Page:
Taking Steps to Be Pain Free
The pain was so bad Victor couldn’t make it through the day: “I would walk ten steps and my legs would start hurting. This went on for four years.” He realized new shoes weren’t enough. He needed a lasting solution. So, he went to see his doctor.
His care team recommended a hip replacement, but not just any hip replacement. Victor had a choice. He could have a more traditional hip replacement surgery or he might benefit from an anterior approach hip replacement surgery—an approach that would get him back on his feet faster.
What are your hip replacement options?
With the help of Dr. Feliciano, Victor evaluated his hip replacement options. “I tell patients that I like to contrast the two surgeries: the posterior approach and the anterior approach,” says Dr. Feliciano. “I learn about my patients, and I work with them to determine what’s right for the best outcome.”
The difference between the two hip replacement surgeries comes down to where the incision is made. Traditional hip replacement (or posterior approach hip replacement) puts patients on their sides for surgery and approaches the hip joint by detaching tendons. The detached tendons are repaired and take time to heal after surgery.
Anterior hip replacement approaches the hip joint through the front of the thigh. Thus, eliminating the need to detach tendons. Because this approach is less disruptive to the muscles and tissues around the hip joint, patients can return to their normal activities more quickly.
What are the advantages of anterior hip replacement?
Both posterior and anterior hip replacements relieve pain. However, anterior hip replacement has several advantages:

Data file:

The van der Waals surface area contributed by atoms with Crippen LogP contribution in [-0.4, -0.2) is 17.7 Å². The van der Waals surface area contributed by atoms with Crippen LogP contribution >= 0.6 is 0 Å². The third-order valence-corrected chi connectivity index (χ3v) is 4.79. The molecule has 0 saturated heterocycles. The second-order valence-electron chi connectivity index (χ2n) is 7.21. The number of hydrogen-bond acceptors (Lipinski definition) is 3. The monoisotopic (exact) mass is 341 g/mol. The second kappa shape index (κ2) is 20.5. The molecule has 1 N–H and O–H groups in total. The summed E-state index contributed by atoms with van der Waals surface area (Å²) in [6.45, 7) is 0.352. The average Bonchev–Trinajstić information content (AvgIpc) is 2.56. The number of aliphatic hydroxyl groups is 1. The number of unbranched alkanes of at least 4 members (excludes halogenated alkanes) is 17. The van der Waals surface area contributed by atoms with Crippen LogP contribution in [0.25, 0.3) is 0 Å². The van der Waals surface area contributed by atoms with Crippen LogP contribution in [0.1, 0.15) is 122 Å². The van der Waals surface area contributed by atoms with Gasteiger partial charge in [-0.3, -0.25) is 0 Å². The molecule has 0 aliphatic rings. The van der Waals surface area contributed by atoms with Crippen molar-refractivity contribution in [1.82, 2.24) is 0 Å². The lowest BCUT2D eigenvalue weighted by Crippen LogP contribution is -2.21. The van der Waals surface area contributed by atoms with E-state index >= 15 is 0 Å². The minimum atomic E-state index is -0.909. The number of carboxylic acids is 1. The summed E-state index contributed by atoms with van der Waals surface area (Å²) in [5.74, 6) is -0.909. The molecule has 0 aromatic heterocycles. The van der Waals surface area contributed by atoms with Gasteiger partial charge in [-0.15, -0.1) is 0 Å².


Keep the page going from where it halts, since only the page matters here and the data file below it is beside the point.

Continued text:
- Avoid complications of muscles or tissue repair not healing properly.
- Increased chance of full functionality post-surgery.
- Improved early rehab and faster return to daily activities.
“If you’re having trouble, I say go to your doctor and find out the problem. Don’t be afraid,” advises Victor. Before his anterior hip replacement, pain kept him from climbing stairs or attending the Colts games he loves. “Now, I can do anything I want.”
Are anterior hip replacements very common?
Anterior hip replacement has been around for about twenty years, but not every orthopedic surgeon is trained in this approach. Dr. Feliciano has been doing anterior hip replacements for more than a decade because he sees how it directly benefits patients. “The first six weeks post-surgery go differently for anterior approach patients,” he says. “In their physical therapy, I see them get to stationary bikes and walking without assistance faster.”
If you’re considering an anterior hip replacement, Dr. Feliciano recommends talking to other patients and learning about their experience. Ask them how they feel. He also suggests asking your surgeon about his experience with the anterior approach.
“Ultimately, the success of every patient after hip replacement is really a combination of fine details that are managed individually for each patient,” according to Dr. Feliciano. “The Center for Joint Health does a tremendous job of meeting those individual needs.”